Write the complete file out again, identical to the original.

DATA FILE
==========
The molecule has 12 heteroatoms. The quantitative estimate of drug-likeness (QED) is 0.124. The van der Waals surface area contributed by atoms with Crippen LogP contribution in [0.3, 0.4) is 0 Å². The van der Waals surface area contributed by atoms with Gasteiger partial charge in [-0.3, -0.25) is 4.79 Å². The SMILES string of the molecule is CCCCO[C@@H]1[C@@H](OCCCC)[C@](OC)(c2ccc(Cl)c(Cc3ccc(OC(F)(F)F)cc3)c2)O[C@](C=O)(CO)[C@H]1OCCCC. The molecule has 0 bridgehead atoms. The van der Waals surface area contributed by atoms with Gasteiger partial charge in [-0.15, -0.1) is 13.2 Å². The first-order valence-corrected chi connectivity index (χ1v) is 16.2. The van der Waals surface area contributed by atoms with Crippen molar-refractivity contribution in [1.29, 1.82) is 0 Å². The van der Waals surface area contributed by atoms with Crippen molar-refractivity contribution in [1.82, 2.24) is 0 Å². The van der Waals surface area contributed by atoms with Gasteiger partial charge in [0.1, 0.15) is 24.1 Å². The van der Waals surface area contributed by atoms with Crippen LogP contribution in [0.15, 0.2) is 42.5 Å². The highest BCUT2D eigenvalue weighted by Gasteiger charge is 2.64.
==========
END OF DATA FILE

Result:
The molecule has 12 heteroatoms. The quantitative estimate of drug-likeness (QED) is 0.124. The van der Waals surface area contributed by atoms with Crippen LogP contribution in [0.3, 0.4) is 0 Å². The van der Waals surface area contributed by atoms with Gasteiger partial charge in [-0.3, -0.25) is 4.79 Å². The SMILES string of the molecule is CCCCO[C@@H]1[C@@H](OCCCC)[C@](OC)(c2ccc(Cl)c(Cc3ccc(OC(F)(F)F)cc3)c2)O[C@](C=O)(CO)[C@H]1OCCCC. The molecule has 0 bridgehead atoms. The van der Waals surface area contributed by atoms with Gasteiger partial charge in [-0.15, -0.1) is 13.2 Å². The first-order valence-corrected chi connectivity index (χ1v) is 16.2. The van der Waals surface area contributed by atoms with Crippen molar-refractivity contribution in [1.29, 1.82) is 0 Å². The van der Waals surface area contributed by atoms with Crippen molar-refractivity contribution in [1.82, 2.24) is 0 Å². The van der Waals surface area contributed by atoms with Gasteiger partial charge in [0.1, 0.15) is 24.1 Å². The van der Waals surface area contributed by atoms with Crippen LogP contribution in [0.15, 0.2) is 42.5 Å². The highest BCUT2D eigenvalue weighted by Gasteiger charge is 2.64.